Climate variations often affect the abundance, location, or migratory patterns of fish populations. Even when a fishery is entirely contained within a single jurisdiction, these climate impacts complicate the difficult task of maintaining economically efficient and biologically sound harvest management while balancing the interests of competing harvesters. When fish stocks are harvested by more than one nation, or when they cross internal jurisdictional boundaries, the management task is further complicated by the efforts of each nation or jurisdiction to promote the interests of its own harvesters.

The faltering attempts of the United States and Canada to cooperate on Pacific salmon management illustrate the fragile nature of such cooperation and the destabilizing role that climate variations can play. These two nations have a long and rocky history of alternating between cooperative salmon conservation efforts and predatory grabs at one another's returning adult salmon. The most recent breakdown in cooperation began in 1993. For 6 years, the United States and Canada were unable to agree on a full set of salmon "fishing regimes" under the terms of the Pacific Salmon Treaty. The conflict was sparked by strongly divergent trends in the abundance of northern and southern salmon stocks and a consequent change in the balance of each nation's interceptions of salmon spawned in the other nation's rivers. Alaska's salmon harvests (i.e., northern) have experienced a remarkable sustained increase over the past two decades, while harvests of some salmon stocks in British Columbia and chinook and coho harvests in Washington, Oregon and California (i.e., southern) have fared poorly. These trends appear to be influ-

Handbook of Weather, Climate, and Water: Atmospheric Chemistry, Hydrology, and Societal Impacts, Edited by Thomas D. Potter and Bradley R. Colman. ISBN 0-471-21489-2 © 2003 John Wiley & Sons, Inc.

enced by the impacts of climatic variations on stock abundance, but climate is not the only source of harvest variability. Because it is not easy to disentangle natural and anthropogenic sources of variability, the negotiation process has been complicated by differences of opinion over the biological "facts."

A new agreement, signed on June 30, 1999, may end the conflict, but it is too early to judge its likelihood of success. The Canadians remain bitterly divided over the merits of the agreement, which has been labeled a "sellout" by Canadian fishing interests, and the arrangement is still contingent on U.S. Congressional approval of $140 million for two jointly managed endowment funds to be used for scientific cooperation, stock enhancement, and habitat restoration (Culbert and Beatty, 1999).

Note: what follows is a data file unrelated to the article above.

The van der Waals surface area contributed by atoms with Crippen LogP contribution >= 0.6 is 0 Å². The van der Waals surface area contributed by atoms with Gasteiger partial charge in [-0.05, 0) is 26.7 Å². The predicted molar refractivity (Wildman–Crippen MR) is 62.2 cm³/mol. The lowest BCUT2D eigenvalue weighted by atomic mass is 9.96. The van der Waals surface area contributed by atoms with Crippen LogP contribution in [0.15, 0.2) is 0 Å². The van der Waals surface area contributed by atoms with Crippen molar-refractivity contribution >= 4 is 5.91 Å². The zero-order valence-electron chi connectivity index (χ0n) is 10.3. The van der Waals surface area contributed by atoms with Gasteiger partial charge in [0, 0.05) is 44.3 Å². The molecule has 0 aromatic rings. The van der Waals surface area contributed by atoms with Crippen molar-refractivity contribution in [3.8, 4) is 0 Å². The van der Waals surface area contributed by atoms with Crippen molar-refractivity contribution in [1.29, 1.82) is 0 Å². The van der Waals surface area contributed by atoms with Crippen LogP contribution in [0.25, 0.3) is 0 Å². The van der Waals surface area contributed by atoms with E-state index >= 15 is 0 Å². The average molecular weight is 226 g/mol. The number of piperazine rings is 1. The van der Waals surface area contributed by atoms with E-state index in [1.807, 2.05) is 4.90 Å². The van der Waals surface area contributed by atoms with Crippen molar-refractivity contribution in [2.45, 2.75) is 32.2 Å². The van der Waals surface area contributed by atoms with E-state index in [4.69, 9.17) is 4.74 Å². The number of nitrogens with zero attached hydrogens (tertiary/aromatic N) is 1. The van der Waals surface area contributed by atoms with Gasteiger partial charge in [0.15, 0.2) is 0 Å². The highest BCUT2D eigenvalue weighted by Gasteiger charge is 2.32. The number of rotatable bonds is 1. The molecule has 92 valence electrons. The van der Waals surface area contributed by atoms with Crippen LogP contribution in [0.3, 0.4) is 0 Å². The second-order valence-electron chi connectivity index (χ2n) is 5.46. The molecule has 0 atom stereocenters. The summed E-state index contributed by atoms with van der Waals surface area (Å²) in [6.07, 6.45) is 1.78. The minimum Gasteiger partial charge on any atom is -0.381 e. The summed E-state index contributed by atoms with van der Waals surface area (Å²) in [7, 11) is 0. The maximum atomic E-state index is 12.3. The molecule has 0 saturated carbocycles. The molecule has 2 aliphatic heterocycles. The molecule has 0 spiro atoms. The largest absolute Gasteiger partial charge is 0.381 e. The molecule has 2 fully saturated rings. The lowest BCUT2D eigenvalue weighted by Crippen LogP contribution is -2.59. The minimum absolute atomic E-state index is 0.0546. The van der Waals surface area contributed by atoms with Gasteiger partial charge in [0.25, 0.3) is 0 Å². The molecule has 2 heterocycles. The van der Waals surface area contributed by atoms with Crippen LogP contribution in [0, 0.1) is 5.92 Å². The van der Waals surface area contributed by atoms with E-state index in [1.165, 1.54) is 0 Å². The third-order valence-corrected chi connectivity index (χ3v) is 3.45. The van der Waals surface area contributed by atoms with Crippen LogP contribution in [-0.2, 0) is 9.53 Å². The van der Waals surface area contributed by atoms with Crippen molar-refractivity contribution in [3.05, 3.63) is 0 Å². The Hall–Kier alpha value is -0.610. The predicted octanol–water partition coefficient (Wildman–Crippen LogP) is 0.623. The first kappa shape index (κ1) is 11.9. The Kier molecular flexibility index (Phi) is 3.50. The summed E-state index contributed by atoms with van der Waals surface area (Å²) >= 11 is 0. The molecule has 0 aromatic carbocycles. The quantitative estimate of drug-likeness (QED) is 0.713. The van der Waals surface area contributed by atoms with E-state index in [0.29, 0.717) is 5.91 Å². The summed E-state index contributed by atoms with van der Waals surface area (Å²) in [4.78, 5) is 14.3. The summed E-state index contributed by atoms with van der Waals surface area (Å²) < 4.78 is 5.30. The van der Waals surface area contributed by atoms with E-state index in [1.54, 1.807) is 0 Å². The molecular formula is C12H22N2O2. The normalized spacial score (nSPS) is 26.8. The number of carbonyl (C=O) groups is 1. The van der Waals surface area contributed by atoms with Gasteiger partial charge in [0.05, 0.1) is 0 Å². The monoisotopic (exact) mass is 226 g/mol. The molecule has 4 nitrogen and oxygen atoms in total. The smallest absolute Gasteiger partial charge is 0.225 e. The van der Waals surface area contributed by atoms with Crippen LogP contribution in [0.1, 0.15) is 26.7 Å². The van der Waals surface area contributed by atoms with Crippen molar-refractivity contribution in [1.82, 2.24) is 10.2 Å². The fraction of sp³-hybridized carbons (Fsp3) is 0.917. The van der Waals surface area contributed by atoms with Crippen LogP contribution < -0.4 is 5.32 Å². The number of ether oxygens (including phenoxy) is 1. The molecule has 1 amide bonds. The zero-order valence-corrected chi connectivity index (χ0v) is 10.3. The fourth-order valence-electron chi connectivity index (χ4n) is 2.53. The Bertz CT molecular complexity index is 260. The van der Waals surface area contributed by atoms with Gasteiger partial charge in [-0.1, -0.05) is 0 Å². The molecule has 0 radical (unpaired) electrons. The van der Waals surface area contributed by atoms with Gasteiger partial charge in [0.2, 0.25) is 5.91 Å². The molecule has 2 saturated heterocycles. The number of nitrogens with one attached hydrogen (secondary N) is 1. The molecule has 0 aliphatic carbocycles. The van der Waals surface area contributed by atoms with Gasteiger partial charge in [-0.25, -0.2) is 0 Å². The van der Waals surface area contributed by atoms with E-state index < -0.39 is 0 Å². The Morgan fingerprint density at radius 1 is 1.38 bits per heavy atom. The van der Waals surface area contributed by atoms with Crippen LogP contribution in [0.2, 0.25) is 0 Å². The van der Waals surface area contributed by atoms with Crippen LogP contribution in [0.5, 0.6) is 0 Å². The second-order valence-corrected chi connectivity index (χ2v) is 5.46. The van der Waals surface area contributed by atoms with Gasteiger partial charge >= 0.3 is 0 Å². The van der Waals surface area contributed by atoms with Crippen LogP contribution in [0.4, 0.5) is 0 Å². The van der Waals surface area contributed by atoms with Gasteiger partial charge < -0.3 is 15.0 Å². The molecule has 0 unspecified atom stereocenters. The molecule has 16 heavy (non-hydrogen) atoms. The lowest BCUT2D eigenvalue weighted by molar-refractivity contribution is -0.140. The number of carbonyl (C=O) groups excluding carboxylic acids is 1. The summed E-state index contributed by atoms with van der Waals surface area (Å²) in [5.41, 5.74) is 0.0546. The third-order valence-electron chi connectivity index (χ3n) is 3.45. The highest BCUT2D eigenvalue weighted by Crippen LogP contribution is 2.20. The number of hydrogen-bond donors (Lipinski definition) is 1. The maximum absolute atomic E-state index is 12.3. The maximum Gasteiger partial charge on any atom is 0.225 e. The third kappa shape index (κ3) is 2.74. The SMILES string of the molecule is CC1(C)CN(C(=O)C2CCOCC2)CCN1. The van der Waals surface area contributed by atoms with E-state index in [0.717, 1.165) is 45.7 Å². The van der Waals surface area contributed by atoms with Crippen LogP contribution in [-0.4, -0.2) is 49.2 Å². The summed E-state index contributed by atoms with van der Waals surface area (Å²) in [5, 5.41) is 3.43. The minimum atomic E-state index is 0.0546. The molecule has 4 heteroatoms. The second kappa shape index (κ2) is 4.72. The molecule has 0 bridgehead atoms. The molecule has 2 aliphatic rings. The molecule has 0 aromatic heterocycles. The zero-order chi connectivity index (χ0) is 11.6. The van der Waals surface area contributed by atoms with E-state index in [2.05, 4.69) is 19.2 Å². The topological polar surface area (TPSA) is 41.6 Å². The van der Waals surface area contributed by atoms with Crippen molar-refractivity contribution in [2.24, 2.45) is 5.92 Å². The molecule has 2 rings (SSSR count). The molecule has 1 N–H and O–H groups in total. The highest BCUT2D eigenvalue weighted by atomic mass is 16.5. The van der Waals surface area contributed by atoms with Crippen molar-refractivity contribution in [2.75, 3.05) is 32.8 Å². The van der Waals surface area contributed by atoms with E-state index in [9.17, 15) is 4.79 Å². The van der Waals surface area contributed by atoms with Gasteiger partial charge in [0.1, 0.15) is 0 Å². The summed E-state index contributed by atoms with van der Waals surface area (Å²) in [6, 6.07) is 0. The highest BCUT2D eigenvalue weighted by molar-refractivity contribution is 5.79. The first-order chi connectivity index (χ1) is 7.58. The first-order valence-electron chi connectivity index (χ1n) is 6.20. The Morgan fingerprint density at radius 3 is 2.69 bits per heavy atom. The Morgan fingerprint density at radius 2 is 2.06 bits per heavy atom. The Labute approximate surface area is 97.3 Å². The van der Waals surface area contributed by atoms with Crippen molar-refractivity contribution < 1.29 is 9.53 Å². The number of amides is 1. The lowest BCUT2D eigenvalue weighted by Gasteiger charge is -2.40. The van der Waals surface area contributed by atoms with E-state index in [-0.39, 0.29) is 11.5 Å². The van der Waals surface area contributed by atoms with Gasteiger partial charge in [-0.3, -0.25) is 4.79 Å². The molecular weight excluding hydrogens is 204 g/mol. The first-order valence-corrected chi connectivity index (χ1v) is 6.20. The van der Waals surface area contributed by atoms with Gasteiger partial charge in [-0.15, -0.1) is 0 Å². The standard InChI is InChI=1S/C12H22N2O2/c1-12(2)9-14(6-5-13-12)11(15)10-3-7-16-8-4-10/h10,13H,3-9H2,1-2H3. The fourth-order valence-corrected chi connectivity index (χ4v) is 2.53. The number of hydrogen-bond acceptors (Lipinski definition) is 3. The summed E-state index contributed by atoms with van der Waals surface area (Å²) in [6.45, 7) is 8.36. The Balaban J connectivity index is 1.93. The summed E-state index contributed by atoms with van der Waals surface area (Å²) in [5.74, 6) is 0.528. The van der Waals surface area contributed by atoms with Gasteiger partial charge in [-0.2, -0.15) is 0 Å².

This case exemplifies many of the problems that arise in the management of transboundary fishery resources. Each nation has the power to significantly damage the other's interests and, in the short term, each could gain by interfering with the other's harvests. In the longer term, such opportunistic competition tends to squander the potential value of the fishery, as each nation commits excessive fishing capital and labor in its attempts to capture a larger share of the available fish. The ultimate result of competitive harvesting may be a "tragedy of the commons" (Hardin, 1968) in which overfished stocks are depleted and the fishery declines, sometimes abruptly.

Nations that exploit shared fishery resources often recognize the mutually destructive effects of unconstrained competitive harvesting, and they may attempt to improve the situation by negotiating harvest management agreements. The stability of such agreements hinges on the extent to which it is easy or difficult to monitor and enforce compliance and on the extent to which each party continues to expect to gain by cooperating. Many such agreements have proven to be unstable. The tendency for cooperation to degenerate into mutually destructive fish wars is a significant puzzle. The problem may have its roots in high costs of monitoring and enforcement as well as in the fact that the parties' incentives to cooperate change over time (Miller, 1996; McKelvey, 1997). Climatic variations contribute to these sources of instability by causing fluctuations in fish abundance and availability that are difficult to observe and predict. One can see the playing-out of this process in the collapse of cooperation in the Pacific Salmon Treaty case.

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